New online intervention improves cognitive problems in cancer survivorsOctober 31st, 2016
A new study led by University of Sydney scholars and published today in the Journal of Clinical Oncology, has found that cancer survivors may be able to reduce their cognitive symptoms with use of an online program that targets attention, memory and visual skills.
Up to 70 per cent of cancer patients report cognitive symptoms following chemotherapy. These symptoms have been linked to poorer quality of life and increased depression, anxiety, and fatigue among cancer survivors.
This deterioration in cognitive function, commonly referred to as ‘chemobrain’ or ‘chemofog’, was largely unacknowledged by the medical profession until recent years. It has now been termed ‘cancer induced cognitive impairment’ as it can occur prior to receiving chemotherapy.
The study examined 242 adult cancer patients who had completed three or more cycles of chemotherapy in the previous five-years, who self-reported cognitive symptoms indicated by changes in concentration and/or memory. Women with breast cancer made up 89 per cent of study participants.
All participants were randomly assigned to either the online neurocognitive learning program or standard care from their treating physician. The two groups were compared at baseline, immediately after the intervention (15 weeks) and at six months.
“Cancer induced cognitive impairment for cancer patients is a real problem and there is
little evidence to guide how best to treat it,” said study author Victoria J. Bray,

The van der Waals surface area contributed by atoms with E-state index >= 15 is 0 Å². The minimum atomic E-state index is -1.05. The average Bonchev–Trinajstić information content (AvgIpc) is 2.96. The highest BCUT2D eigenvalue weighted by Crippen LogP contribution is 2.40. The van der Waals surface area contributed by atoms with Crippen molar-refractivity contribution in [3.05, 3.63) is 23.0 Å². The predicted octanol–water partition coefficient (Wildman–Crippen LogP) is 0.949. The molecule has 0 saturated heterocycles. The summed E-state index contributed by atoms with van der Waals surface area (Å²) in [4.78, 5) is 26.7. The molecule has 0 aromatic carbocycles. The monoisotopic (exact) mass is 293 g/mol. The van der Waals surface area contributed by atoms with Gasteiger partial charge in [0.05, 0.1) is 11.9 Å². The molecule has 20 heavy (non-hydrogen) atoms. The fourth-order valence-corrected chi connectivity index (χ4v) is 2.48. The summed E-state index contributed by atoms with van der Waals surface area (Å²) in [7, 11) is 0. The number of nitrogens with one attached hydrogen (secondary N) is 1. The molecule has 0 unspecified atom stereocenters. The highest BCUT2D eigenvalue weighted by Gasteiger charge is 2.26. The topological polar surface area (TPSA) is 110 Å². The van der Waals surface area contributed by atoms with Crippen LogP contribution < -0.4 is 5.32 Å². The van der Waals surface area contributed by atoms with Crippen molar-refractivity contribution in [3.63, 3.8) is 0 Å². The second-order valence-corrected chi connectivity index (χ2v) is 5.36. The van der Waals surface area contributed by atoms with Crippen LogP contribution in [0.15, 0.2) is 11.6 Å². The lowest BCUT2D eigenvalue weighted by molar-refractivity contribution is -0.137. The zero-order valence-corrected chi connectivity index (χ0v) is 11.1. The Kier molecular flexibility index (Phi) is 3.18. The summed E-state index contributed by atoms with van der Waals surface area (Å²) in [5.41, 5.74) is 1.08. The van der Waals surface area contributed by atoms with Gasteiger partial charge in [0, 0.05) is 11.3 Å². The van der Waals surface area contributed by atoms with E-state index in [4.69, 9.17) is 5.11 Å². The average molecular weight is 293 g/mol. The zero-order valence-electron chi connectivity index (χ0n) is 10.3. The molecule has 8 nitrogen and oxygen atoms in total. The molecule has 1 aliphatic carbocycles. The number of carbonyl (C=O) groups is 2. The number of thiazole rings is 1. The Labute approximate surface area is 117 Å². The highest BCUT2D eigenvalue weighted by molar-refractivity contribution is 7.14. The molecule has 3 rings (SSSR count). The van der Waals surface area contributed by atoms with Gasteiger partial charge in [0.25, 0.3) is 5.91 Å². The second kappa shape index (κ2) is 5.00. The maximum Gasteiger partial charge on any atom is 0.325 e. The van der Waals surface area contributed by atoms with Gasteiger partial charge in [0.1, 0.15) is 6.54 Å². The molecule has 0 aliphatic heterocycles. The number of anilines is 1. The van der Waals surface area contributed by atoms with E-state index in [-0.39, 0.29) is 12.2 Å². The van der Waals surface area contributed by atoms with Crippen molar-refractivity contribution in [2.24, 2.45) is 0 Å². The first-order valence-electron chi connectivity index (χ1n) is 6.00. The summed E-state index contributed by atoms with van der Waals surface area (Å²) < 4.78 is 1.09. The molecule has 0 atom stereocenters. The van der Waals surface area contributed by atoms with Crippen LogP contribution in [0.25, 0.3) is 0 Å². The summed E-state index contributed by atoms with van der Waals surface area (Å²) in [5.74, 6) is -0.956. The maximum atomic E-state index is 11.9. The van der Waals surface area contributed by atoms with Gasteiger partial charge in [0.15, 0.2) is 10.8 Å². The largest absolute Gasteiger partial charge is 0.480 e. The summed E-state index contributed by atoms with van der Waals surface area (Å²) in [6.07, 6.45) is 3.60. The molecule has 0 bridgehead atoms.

MD, Medical Oncologist and PhD candidate at The University of Sydney.
“We know there is a poor association between cognitive symptoms and impairment assessed on formal cognitive testing. Our study shows that survivors who used the online neurocognitive learning program had improved cognitive symptoms compared to survivors who received standard care immediately after treatment and at six months. This gives us a new option for treatment of cognitive symptoms, even though we did not find a difference in the objective cognitive testing”.
Cancer Council NSW’s Lead Supportive Care Manager, Hannah Baird, said that often the memory and day-to-day problems experienced by people following chemotherapy are dismissed as the result of dealing with the stress of coping with cancer treatment.
“For a lot of people we hear from who have been through cancer treatment, day-to-day functioning issues are very real. Many people say they have difficulty concentrating, focusing and remembering things. The cancer experience does not end on the last day of treatment – the reality is that people often have to adapt to a different way of living,” says Ms Baird.
Dr Alessandra Muntoni, Director of Research Investment at the National Breast Cancer Foundation said the outcomes are important for breast cancer survivors.
“With survival rates for breast cancer constantly increasing and more than
170,000 women and men living with the aftermath of breast cancer diagnosis and treatment,
research to improve their quality of life has the potential to make a
life-changing difference,” said Dr Muntoni.
While this is the largest cognitive intervention study in patients with cancer, there are still a number of other unanswered questions to be addressed in future research.
“If we could identify patients who are at risk of cognitive impairment, we could intervene earlier, and possibly achieve even better results. We would also like to explore whether there is added benefit from combining cognitive training with physical exercise,” said Dr. Bray.
The independent three year study was funded by Cancer Council NSW, with funding also from Friends of the Mater Foundation. The National Breast Cancer Foundation assisted with study recruitment and funding for Dr Janette Vardy.